As a report this week in the New York Times illustrated, patient harm caused by misconnection of tubes–such as feeding tubes inserted into veins—has been a recognized source of medical error for decades.

In April 2006, the Joint Commission issued a Sentinel Event Alert indicating that misconnection errors were an important and under-reported problem in health care organizations. Sentinel events are errors that are required to be reported to the Joint Commission Sentinel Event Database. That year, only nine cases had been reported–eight deaths and one permanent loss of function. Yet USP (United States Pharmacopeia) databases listed over 300 cases for the same time period.

The fact is that any number of cases over zero is unacceptable when such errors are entirely avoidable. Unfortunately, in health care, the way safety is approached is nineteenth century: Tell people to work harder to avoid making the mistake. No other industry would tolerate this antiquated approach for a second.

In 1961, Shigeo Shingo was an industrial engineer at Toyota Motor Corp; he came up with the concept of Poka-Yoke. If you want to prevent an error, design the product or system to be error or mistake-proof. Poka-Yoke is a process that: •    Makes wrong actions more difficult •    Makes it possible to reverse actions — to “undo” them — or make it harder to do what cannot be reversed •     Makes it easier to discover the errors that occur •    Makes incorrect actions correct

That process is why you cannot take the keys out of your ignition if the car is not in park and why the dryer goes off when you open the door. Robin Rogers, a woman in the Times story who died with her unborn child after a feeding tube was inserted into her vein, did not die because the nurse connected the wrong tube or because the FDA was lax. Roger’s unnecessary death was because we have not insisted on the same industry standards that we demand for our air or car travel.

U.S. health care is a complex industry of multiple “free-enterprise” zones, many of which have little or no accountability. We have multiple regulatory agencies: the Joint Commission to oversee facilities, the Medical and Nursing Boards to make certain doctors and nurses are meeting standards of care, the FDA to regulate devices and pharmaceuticals. But each has limited authority and none guides the combination of events that result in a nurse in an understaffed hospital at the end of a double 10-hour shift connecting a tube that is carrying food for the stomach that has the same connection as the line to the intravenous route.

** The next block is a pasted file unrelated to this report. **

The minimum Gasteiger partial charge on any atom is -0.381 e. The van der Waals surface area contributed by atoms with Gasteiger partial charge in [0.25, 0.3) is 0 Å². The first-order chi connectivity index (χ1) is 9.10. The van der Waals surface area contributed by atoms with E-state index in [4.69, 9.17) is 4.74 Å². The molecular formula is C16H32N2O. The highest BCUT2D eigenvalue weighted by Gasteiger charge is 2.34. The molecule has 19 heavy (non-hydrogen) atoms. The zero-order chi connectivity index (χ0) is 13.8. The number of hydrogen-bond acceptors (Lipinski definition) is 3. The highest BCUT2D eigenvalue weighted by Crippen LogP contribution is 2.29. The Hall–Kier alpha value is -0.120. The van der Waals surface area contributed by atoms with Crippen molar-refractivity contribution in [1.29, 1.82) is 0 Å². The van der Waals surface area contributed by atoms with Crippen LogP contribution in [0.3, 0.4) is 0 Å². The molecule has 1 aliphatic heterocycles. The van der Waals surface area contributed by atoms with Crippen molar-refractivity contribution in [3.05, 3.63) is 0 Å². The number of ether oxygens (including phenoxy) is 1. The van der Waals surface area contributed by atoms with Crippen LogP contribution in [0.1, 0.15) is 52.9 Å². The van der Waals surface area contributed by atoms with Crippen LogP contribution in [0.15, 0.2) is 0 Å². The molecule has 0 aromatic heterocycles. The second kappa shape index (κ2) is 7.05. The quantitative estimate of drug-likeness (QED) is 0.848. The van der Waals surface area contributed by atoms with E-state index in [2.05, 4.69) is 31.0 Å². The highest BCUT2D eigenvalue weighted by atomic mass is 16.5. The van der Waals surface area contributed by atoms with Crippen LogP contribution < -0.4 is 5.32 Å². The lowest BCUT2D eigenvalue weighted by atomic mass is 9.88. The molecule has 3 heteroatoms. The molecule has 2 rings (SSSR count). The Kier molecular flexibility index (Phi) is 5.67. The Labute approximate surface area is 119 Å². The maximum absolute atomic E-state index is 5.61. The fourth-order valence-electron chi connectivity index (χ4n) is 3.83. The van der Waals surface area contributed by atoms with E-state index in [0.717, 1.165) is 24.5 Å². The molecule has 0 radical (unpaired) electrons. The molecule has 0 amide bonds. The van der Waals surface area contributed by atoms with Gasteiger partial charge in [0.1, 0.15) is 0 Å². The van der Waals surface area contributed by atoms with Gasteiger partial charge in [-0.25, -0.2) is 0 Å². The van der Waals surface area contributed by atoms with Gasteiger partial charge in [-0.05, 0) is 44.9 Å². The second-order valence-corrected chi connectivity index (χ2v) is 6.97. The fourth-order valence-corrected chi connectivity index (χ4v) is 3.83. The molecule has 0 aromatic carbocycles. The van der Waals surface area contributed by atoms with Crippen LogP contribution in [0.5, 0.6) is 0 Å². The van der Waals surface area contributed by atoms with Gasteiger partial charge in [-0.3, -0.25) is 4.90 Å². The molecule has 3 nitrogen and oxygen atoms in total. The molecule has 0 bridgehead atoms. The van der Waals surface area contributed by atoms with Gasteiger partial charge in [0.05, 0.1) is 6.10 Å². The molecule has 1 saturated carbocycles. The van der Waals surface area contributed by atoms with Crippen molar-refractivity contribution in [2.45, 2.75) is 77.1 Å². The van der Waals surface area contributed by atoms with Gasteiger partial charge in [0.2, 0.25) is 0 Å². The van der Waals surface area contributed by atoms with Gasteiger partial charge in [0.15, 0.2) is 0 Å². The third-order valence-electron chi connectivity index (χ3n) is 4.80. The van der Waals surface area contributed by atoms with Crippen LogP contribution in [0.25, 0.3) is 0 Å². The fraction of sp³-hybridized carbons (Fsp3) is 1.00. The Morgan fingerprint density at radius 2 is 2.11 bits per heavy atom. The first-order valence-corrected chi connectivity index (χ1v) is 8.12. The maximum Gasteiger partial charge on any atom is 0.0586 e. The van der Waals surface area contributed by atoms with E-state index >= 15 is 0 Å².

Car manufacturers have put in ABS into their car brake systems (another “fail-safe” system that prevents you skidding if you stomp on the brakes) because it has given them a competitive advantage. The competitive advantage occurs because the public understands car safety. There was a Congressional hearing when stuck accelerators caused a highway patrolman to crash, killing him and his family. Where are the Congressional hearings for the deaths of people who are even more vulnerable, having put their trust in the system that cares for their health?

FDA oversight ultimately depends on statutory authority as well as public will. We should pursue legislative solutions that require tubing manufacturers to make tubing used for different purposes (intravenous, oxygen delivery, drainage tubes, feeding) totally incompatible with one another, including inability to connect them to standard Luer locks. But the likelihood of accomplishing meaningful change given the current adversarial political climate is slim.

The other approach is a change in how we look at medical liability. Currently, we tend to hold accountable the last person to touch a system error: in these cases, the person who connected the two tubes. This is despite the fact that we know that if error can occur, it will occur.

It is time to demand that the accountability fall to the manufacturers of medical tubing – just as it falls to the manufacturers of planes and automobiles. We are past the “buyer beware” phase of medical devices. Isn’t it time we demand that the designers of medical tubing produce products that are not just safe, but error-proof?

–Lynn Parry, M.D. Chair, Colorado Prescription Project